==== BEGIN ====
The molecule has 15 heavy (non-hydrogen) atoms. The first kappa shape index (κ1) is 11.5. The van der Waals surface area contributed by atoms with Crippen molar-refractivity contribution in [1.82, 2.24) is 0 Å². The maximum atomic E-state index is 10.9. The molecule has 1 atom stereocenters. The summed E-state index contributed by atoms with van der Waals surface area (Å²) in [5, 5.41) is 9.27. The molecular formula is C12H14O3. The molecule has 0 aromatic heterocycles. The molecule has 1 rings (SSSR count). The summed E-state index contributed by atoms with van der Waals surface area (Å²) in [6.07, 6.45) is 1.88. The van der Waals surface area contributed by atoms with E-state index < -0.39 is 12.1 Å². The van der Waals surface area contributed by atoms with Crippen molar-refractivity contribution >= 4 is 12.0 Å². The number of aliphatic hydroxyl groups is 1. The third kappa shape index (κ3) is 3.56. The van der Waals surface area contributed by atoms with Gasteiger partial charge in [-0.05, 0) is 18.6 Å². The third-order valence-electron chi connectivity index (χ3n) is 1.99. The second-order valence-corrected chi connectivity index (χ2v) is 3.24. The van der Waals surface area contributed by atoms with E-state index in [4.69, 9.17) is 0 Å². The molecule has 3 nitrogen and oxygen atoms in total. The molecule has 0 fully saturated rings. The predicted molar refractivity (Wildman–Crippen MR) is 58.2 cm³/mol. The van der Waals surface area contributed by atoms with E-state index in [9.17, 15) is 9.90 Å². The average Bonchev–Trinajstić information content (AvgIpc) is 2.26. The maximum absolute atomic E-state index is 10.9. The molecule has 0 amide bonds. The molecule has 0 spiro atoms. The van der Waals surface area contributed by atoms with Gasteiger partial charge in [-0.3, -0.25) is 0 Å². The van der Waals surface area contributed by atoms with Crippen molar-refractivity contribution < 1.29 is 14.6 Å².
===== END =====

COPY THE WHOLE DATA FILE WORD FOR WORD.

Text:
The molecule has 15 heavy (non-hydrogen) atoms. The first kappa shape index (κ1) is 11.5. The van der Waals surface area contributed by atoms with Crippen molar-refractivity contribution in [1.82, 2.24) is 0 Å². The maximum atomic E-state index is 10.9. The molecule has 1 atom stereocenters. The summed E-state index contributed by atoms with van der Waals surface area (Å²) in [5, 5.41) is 9.27. The molecular formula is C12H14O3. The molecule has 0 aromatic heterocycles. The molecule has 1 rings (SSSR count). The summed E-state index contributed by atoms with van der Waals surface area (Å²) in [6.07, 6.45) is 1.88. The van der Waals surface area contributed by atoms with E-state index < -0.39 is 12.1 Å². The van der Waals surface area contributed by atoms with Crippen molar-refractivity contribution >= 4 is 12.0 Å². The number of aliphatic hydroxyl groups is 1. The third kappa shape index (κ3) is 3.56. The van der Waals surface area contributed by atoms with Gasteiger partial charge in [-0.05, 0) is 18.6 Å². The third-order valence-electron chi connectivity index (χ3n) is 1.99. The second-order valence-corrected chi connectivity index (χ2v) is 3.24. The van der Waals surface area contributed by atoms with E-state index in [4.69, 9.17) is 0 Å². The molecule has 3 nitrogen and oxygen atoms in total. The molecule has 0 fully saturated rings. The predicted molar refractivity (Wildman–Crippen MR) is 58.2 cm³/mol. The van der Waals surface area contributed by atoms with E-state index in [9.17, 15) is 9.90 Å². The average Bonchev–Trinajstić information content (AvgIpc) is 2.26. The maximum absolute atomic E-state index is 10.9. The molecule has 0 amide bonds. The molecule has 0 spiro atoms. The van der Waals surface area contributed by atoms with Gasteiger partial charge in [-0.3, -0.25) is 0 Å². The van der Waals surface area contributed by atoms with Crippen molar-refractivity contribution < 1.29 is 14.6 Å².